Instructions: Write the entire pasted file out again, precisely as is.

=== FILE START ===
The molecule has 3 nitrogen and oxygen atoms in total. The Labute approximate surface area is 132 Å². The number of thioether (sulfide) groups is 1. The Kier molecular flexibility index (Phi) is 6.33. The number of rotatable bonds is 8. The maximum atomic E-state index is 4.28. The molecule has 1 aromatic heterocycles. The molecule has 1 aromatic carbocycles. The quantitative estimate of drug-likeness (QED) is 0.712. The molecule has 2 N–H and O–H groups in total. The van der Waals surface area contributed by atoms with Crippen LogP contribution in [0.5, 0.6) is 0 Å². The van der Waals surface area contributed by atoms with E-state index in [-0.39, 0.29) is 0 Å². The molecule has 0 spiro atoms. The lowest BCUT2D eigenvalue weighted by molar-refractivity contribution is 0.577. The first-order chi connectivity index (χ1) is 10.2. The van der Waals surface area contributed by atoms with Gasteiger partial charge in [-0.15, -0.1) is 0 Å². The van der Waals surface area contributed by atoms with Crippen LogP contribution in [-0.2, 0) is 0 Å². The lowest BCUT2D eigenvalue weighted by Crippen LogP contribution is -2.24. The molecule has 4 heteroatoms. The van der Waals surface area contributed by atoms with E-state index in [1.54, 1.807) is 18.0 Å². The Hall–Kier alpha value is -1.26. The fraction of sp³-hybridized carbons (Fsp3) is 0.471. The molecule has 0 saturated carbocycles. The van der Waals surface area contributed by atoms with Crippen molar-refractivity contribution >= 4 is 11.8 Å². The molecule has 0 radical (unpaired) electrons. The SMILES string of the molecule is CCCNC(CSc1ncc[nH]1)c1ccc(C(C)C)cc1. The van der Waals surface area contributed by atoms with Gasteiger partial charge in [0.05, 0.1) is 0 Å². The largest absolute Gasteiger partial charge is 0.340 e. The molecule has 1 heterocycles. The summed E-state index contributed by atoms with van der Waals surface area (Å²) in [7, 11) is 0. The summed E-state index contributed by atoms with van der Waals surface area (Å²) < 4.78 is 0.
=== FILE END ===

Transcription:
The molecule has 3 nitrogen and oxygen atoms in total. The Labute approximate surface area is 132 Å². The number of thioether (sulfide) groups is 1. The Kier molecular flexibility index (Phi) is 6.33. The number of rotatable bonds is 8. The maximum atomic E-state index is 4.28. The molecule has 1 aromatic heterocycles. The molecule has 1 aromatic carbocycles. The quantitative estimate of drug-likeness (QED) is 0.712. The molecule has 2 N–H and O–H groups in total. The van der Waals surface area contributed by atoms with Crippen LogP contribution in [0.5, 0.6) is 0 Å². The van der Waals surface area contributed by atoms with E-state index in [-0.39, 0.29) is 0 Å². The molecule has 0 spiro atoms. The lowest BCUT2D eigenvalue weighted by molar-refractivity contribution is 0.577. The first-order chi connectivity index (χ1) is 10.2. The van der Waals surface area contributed by atoms with Gasteiger partial charge in [-0.15, -0.1) is 0 Å². The van der Waals surface area contributed by atoms with Crippen LogP contribution in [-0.2, 0) is 0 Å². The lowest BCUT2D eigenvalue weighted by Crippen LogP contribution is -2.24. The molecule has 4 heteroatoms. The van der Waals surface area contributed by atoms with E-state index in [1.54, 1.807) is 18.0 Å². The Hall–Kier alpha value is -1.26. The fraction of sp³-hybridized carbons (Fsp3) is 0.471. The molecule has 0 saturated carbocycles. The van der Waals surface area contributed by atoms with Crippen molar-refractivity contribution >= 4 is 11.8 Å². The molecule has 0 radical (unpaired) electrons. The SMILES string of the molecule is CCCNC(CSc1ncc[nH]1)c1ccc(C(C)C)cc1. The van der Waals surface area contributed by atoms with Gasteiger partial charge in [0.05, 0.1) is 0 Å². The largest absolute Gasteiger partial charge is 0.340 e. The molecule has 1 heterocycles. The summed E-state index contributed by atoms with van der Waals surface area (Å²) in [7, 11) is 0. The summed E-state index contributed by atoms with van der Waals surface area (Å²) < 4.78 is 0.